In a recent issue of the *Wall Street Journal*, an essay was published entitled, *"What We've Lost in Rejecting the Sabbath"* by Sohrab Ahmari. The essay is an adaptation from his recently published book, *"The Unbroken Thread: Discovering the Wisdom of in an Age of Chaos"* ([Amazon.com link](https://www.amazon.com/Unbroken-Thread-Discovering-Wisdom-Tradition/dp/0593137175/ref=tmm_hrd_swatch_0?_encoding=UTF8&qid=1621892575&sr=8-1)). In the WSJ essay, Ahmari makes the compelling case that the founders of our nation went to great lengths to write into law at several levels of government what were termed the, "Sunday Blue Laws." The purpose of these laws were to restrict commerce on the Christian sabbath so as to ensure that general society would continue to honor the sabbath as a central ritual woven into its communal fabric. In the wake of the French Revolution, American lawmakers adamantly believed that the sabbath was a firm bulwark against the deterioration of general society, and a central pillar of the family unit's stability. As evidence of the sabbath's importance to colonial American culture, Ahmari recounts the story of how George Washington was chastised by a local magistrate for riding on his horse on the sabbath between Connecticut and New York in 1789!
Two years ago in North Dakota, the very last Blue Laws were rescinded. Historically, business owners in North Dakota faced fines and even jail time for opening their businesses on the sabbath. The GOP sponsor of the bill stated as the rationale for the change that a majority of citizens, "wants to make decisions for themselves." In a post-Christian society, with many professing Christians not even honoring the sabbath, who can argue with this logic?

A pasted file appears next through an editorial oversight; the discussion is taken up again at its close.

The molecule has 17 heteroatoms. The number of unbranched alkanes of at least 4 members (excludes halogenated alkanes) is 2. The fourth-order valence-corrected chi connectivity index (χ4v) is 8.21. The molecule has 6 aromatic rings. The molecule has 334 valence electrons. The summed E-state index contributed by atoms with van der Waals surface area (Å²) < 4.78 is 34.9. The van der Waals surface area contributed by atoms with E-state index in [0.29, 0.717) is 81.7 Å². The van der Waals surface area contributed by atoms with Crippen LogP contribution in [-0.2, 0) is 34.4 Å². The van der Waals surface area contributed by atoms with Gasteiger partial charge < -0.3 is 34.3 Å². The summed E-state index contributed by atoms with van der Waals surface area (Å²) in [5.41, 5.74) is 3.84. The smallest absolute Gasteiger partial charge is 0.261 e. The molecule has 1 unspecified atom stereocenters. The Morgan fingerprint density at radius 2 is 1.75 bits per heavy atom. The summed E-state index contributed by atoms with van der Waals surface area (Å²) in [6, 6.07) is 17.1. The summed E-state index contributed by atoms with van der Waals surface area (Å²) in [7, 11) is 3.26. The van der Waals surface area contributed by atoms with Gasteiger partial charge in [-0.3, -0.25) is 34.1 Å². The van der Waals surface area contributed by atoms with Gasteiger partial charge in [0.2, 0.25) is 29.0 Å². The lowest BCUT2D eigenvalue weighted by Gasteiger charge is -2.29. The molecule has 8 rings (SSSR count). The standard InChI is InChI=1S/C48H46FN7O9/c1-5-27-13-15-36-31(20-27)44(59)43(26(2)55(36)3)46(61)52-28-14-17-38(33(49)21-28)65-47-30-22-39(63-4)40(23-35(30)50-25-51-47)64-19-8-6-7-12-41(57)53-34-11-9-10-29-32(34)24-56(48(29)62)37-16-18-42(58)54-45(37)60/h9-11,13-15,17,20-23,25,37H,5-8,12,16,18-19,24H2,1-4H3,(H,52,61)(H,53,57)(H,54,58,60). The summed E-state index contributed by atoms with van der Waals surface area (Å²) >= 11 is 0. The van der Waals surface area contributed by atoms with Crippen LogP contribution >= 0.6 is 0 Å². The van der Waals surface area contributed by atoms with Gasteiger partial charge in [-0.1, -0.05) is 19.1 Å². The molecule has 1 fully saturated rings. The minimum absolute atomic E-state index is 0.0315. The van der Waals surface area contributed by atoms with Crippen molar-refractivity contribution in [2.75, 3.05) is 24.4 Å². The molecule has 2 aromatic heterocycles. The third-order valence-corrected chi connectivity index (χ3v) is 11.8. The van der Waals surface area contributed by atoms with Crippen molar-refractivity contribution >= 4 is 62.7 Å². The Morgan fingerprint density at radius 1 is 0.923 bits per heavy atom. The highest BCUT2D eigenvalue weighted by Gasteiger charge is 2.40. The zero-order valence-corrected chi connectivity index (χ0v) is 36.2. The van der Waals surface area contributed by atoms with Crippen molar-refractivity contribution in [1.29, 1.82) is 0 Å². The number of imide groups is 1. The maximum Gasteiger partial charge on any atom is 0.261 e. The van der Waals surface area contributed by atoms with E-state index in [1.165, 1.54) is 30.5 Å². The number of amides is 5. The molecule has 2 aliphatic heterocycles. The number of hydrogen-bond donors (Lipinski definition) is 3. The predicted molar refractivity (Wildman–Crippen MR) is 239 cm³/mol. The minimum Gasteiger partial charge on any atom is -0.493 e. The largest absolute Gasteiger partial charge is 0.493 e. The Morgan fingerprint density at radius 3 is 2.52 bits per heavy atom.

But, we must ask ourselves, do we *always* know what is best for ourselves?
The Blue Laws aren't coming back, and in my view, they are in some ways a red herring to the true issue. The laws, in a democratic republic such as ours, should always reflect the will of the people. If the people as a whole do not see the need for the Blue Laws, then so be it. Yet, it was never about the Blue Laws, it was about society in general actually understanding the need for sabbath! If this lesson was comprehended at scale, such Blue Laws would never have been needed in the first place. The loss of the Blue Laws is not the principle issue here, the loss of the sabbath is.